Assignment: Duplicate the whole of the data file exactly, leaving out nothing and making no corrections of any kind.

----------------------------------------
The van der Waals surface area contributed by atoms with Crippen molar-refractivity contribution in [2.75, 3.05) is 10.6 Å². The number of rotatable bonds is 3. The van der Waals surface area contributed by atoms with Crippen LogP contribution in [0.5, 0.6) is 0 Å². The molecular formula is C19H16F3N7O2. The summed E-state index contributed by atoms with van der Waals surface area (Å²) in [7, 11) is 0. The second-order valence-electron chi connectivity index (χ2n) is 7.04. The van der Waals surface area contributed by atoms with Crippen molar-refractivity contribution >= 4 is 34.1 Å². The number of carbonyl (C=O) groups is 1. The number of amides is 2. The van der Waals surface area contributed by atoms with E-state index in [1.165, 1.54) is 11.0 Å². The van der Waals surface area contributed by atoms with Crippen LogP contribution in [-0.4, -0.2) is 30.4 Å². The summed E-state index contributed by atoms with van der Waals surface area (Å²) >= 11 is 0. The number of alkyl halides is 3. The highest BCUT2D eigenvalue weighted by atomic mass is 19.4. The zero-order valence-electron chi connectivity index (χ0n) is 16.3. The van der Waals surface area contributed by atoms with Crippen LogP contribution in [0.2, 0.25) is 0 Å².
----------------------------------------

The van der Waals surface area contributed by atoms with Crippen molar-refractivity contribution in [2.75, 3.05) is 10.6 Å². The number of rotatable bonds is 3. The van der Waals surface area contributed by atoms with Crippen LogP contribution in [0.5, 0.6) is 0 Å². The molecular formula is C19H16F3N7O2. The summed E-state index contributed by atoms with van der Waals surface area (Å²) in [7, 11) is 0. The second-order valence-electron chi connectivity index (χ2n) is 7.04. The van der Waals surface area contributed by atoms with Crippen molar-refractivity contribution >= 4 is 34.1 Å². The number of carbonyl (C=O) groups is 1. The number of amides is 2. The van der Waals surface area contributed by atoms with E-state index in [1.165, 1.54) is 11.0 Å². The van der Waals surface area contributed by atoms with Crippen LogP contribution in [-0.4, -0.2) is 30.4 Å². The summed E-state index contributed by atoms with van der Waals surface area (Å²) >= 11 is 0. The number of alkyl halides is 3. The highest BCUT2D eigenvalue weighted by atomic mass is 19.4. The zero-order valence-electron chi connectivity index (χ0n) is 16.3. The van der Waals surface area contributed by atoms with Crippen LogP contribution in [0.2, 0.25) is 0 Å².